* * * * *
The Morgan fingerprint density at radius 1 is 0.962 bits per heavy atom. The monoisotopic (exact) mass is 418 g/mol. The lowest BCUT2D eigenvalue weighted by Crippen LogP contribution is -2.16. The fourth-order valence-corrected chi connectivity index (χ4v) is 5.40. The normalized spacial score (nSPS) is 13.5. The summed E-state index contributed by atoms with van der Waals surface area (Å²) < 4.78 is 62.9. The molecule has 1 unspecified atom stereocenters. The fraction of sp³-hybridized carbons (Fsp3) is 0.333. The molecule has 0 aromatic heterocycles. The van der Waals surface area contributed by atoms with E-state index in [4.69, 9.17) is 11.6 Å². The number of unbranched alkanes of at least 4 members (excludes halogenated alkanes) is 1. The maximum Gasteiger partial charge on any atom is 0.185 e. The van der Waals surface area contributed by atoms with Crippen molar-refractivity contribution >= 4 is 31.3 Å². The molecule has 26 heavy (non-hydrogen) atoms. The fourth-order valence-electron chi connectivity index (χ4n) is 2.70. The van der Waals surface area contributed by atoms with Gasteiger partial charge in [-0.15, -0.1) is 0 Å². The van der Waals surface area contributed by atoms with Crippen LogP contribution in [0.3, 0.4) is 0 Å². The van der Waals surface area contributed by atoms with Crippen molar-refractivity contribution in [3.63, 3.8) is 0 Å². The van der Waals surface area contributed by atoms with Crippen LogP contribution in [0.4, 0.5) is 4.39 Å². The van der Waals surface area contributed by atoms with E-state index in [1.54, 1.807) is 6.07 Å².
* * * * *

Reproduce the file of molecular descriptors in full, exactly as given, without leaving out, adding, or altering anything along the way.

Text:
The Morgan fingerprint density at radius 1 is 0.962 bits per heavy atom. The monoisotopic (exact) mass is 418 g/mol. The lowest BCUT2D eigenvalue weighted by Crippen LogP contribution is -2.16. The fourth-order valence-corrected chi connectivity index (χ4v) is 5.40. The normalized spacial score (nSPS) is 13.5. The summed E-state index contributed by atoms with van der Waals surface area (Å²) < 4.78 is 62.9. The molecule has 1 unspecified atom stereocenters. The fraction of sp³-hybridized carbons (Fsp3) is 0.333. The molecule has 0 aromatic heterocycles. The van der Waals surface area contributed by atoms with E-state index in [4.69, 9.17) is 11.6 Å². The number of unbranched alkanes of at least 4 members (excludes halogenated alkanes) is 1. The maximum Gasteiger partial charge on any atom is 0.185 e. The van der Waals surface area contributed by atoms with Crippen molar-refractivity contribution >= 4 is 31.3 Å². The molecule has 26 heavy (non-hydrogen) atoms. The fourth-order valence-electron chi connectivity index (χ4n) is 2.70. The van der Waals surface area contributed by atoms with Gasteiger partial charge in [-0.15, -0.1) is 0 Å². The van der Waals surface area contributed by atoms with Crippen LogP contribution in [0.3, 0.4) is 0 Å². The van der Waals surface area contributed by atoms with Crippen molar-refractivity contribution in [3.63, 3.8) is 0 Å². The van der Waals surface area contributed by atoms with Crippen LogP contribution in [0.4, 0.5) is 4.39 Å². The van der Waals surface area contributed by atoms with E-state index in [1.54, 1.807) is 6.07 Å².